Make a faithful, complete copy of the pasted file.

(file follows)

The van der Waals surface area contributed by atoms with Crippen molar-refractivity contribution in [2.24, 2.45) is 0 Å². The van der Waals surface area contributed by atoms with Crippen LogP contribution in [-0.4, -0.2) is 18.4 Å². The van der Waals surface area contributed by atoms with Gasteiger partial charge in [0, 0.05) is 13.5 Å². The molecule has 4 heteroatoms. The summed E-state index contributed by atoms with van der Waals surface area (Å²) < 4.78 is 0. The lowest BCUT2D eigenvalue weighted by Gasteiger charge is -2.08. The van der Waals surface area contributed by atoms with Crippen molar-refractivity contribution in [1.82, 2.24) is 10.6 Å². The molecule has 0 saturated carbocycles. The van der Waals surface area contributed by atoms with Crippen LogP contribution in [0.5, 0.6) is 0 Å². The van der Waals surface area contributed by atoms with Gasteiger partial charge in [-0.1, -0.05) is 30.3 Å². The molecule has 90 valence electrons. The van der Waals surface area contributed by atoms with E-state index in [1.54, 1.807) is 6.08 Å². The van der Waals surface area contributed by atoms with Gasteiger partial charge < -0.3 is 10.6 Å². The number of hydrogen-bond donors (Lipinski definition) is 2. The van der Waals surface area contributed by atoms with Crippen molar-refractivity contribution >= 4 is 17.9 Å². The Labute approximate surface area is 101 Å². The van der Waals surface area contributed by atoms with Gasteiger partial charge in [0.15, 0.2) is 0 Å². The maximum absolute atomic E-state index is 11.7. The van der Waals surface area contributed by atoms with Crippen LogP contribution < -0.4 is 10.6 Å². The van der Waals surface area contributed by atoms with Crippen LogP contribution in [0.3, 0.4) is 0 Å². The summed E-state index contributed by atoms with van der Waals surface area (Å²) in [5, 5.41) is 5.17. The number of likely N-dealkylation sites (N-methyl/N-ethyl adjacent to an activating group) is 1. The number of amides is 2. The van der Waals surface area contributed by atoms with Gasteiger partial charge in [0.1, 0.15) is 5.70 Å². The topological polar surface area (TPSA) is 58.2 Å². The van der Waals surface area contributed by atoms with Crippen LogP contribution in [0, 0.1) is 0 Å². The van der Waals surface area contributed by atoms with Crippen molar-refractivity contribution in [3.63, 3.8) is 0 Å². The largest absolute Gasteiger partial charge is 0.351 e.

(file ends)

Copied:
The van der Waals surface area contributed by atoms with Crippen molar-refractivity contribution in [2.24, 2.45) is 0 Å². The van der Waals surface area contributed by atoms with Crippen LogP contribution in [-0.4, -0.2) is 18.4 Å². The van der Waals surface area contributed by atoms with Gasteiger partial charge in [0, 0.05) is 13.5 Å². The molecule has 4 heteroatoms. The summed E-state index contributed by atoms with van der Waals surface area (Å²) < 4.78 is 0. The lowest BCUT2D eigenvalue weighted by Gasteiger charge is -2.08. The van der Waals surface area contributed by atoms with Crippen molar-refractivity contribution in [1.82, 2.24) is 10.6 Å². The molecule has 0 saturated carbocycles. The van der Waals surface area contributed by atoms with Crippen LogP contribution in [0.5, 0.6) is 0 Å². The van der Waals surface area contributed by atoms with Gasteiger partial charge in [-0.1, -0.05) is 30.3 Å². The molecule has 90 valence electrons. The van der Waals surface area contributed by atoms with E-state index in [1.54, 1.807) is 6.08 Å². The van der Waals surface area contributed by atoms with Gasteiger partial charge < -0.3 is 10.6 Å². The number of hydrogen-bond donors (Lipinski definition) is 2. The van der Waals surface area contributed by atoms with Crippen molar-refractivity contribution >= 4 is 17.9 Å². The Labute approximate surface area is 101 Å². The van der Waals surface area contributed by atoms with Gasteiger partial charge in [0.15, 0.2) is 0 Å². The maximum absolute atomic E-state index is 11.7. The van der Waals surface area contributed by atoms with Crippen LogP contribution < -0.4 is 10.6 Å². The van der Waals surface area contributed by atoms with Crippen LogP contribution in [0.3, 0.4) is 0 Å². The summed E-state index contributed by atoms with van der Waals surface area (Å²) in [5, 5.41) is 5.17. The number of likely N-dealkylation sites (N-methyl/N-ethyl adjacent to an activating group) is 1. The number of amides is 2. The van der Waals surface area contributed by atoms with Gasteiger partial charge in [0.1, 0.15) is 5.70 Å². The topological polar surface area (TPSA) is 58.2 Å². The van der Waals surface area contributed by atoms with Crippen LogP contribution in [0, 0.1) is 0 Å². The van der Waals surface area contributed by atoms with Crippen molar-refractivity contribution in [3.63, 3.8) is 0 Å². The largest absolute Gasteiger partial charge is 0.351 e.